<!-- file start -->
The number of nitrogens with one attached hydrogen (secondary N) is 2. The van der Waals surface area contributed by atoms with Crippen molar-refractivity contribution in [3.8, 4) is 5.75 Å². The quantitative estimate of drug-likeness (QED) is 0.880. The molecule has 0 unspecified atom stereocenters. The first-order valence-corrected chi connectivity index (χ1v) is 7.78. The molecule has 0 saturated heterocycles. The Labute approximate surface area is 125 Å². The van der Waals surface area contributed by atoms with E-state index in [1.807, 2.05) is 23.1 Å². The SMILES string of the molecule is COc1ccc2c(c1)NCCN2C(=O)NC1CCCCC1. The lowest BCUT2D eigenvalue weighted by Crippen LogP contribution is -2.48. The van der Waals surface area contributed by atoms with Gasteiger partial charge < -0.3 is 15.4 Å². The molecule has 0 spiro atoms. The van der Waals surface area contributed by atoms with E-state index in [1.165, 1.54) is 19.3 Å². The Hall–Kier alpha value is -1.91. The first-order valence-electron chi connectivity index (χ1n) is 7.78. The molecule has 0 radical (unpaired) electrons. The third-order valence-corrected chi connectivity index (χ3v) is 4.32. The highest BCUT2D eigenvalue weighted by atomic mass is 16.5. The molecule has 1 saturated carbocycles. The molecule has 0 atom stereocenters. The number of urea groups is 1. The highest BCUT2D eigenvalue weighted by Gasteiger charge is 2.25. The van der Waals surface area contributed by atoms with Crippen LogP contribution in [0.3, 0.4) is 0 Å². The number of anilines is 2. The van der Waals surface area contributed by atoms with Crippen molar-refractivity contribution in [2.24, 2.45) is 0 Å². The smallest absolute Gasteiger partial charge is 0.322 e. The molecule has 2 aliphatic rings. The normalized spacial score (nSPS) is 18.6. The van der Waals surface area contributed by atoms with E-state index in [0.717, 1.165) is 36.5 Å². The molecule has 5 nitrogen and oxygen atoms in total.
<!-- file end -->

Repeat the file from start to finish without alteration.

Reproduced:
The number of nitrogens with one attached hydrogen (secondary N) is 2. The van der Waals surface area contributed by atoms with Crippen molar-refractivity contribution in [3.8, 4) is 5.75 Å². The quantitative estimate of drug-likeness (QED) is 0.880. The molecule has 0 unspecified atom stereocenters. The first-order valence-corrected chi connectivity index (χ1v) is 7.78. The molecule has 0 saturated heterocycles. The Labute approximate surface area is 125 Å². The van der Waals surface area contributed by atoms with E-state index in [1.807, 2.05) is 23.1 Å². The SMILES string of the molecule is COc1ccc2c(c1)NCCN2C(=O)NC1CCCCC1. The lowest BCUT2D eigenvalue weighted by Crippen LogP contribution is -2.48. The van der Waals surface area contributed by atoms with Gasteiger partial charge < -0.3 is 15.4 Å². The molecule has 0 spiro atoms. The van der Waals surface area contributed by atoms with E-state index in [1.165, 1.54) is 19.3 Å². The Hall–Kier alpha value is -1.91. The first-order valence-electron chi connectivity index (χ1n) is 7.78. The molecule has 0 radical (unpaired) electrons. The third-order valence-corrected chi connectivity index (χ3v) is 4.32. The highest BCUT2D eigenvalue weighted by atomic mass is 16.5. The molecule has 1 saturated carbocycles. The molecule has 0 atom stereocenters. The number of urea groups is 1. The highest BCUT2D eigenvalue weighted by Gasteiger charge is 2.25. The van der Waals surface area contributed by atoms with Crippen LogP contribution in [0.3, 0.4) is 0 Å². The number of anilines is 2. The van der Waals surface area contributed by atoms with Crippen molar-refractivity contribution in [2.24, 2.45) is 0 Å². The smallest absolute Gasteiger partial charge is 0.322 e. The molecule has 2 aliphatic rings. The normalized spacial score (nSPS) is 18.6. The van der Waals surface area contributed by atoms with E-state index in [0.717, 1.165) is 36.5 Å². The molecule has 5 nitrogen and oxygen atoms in total.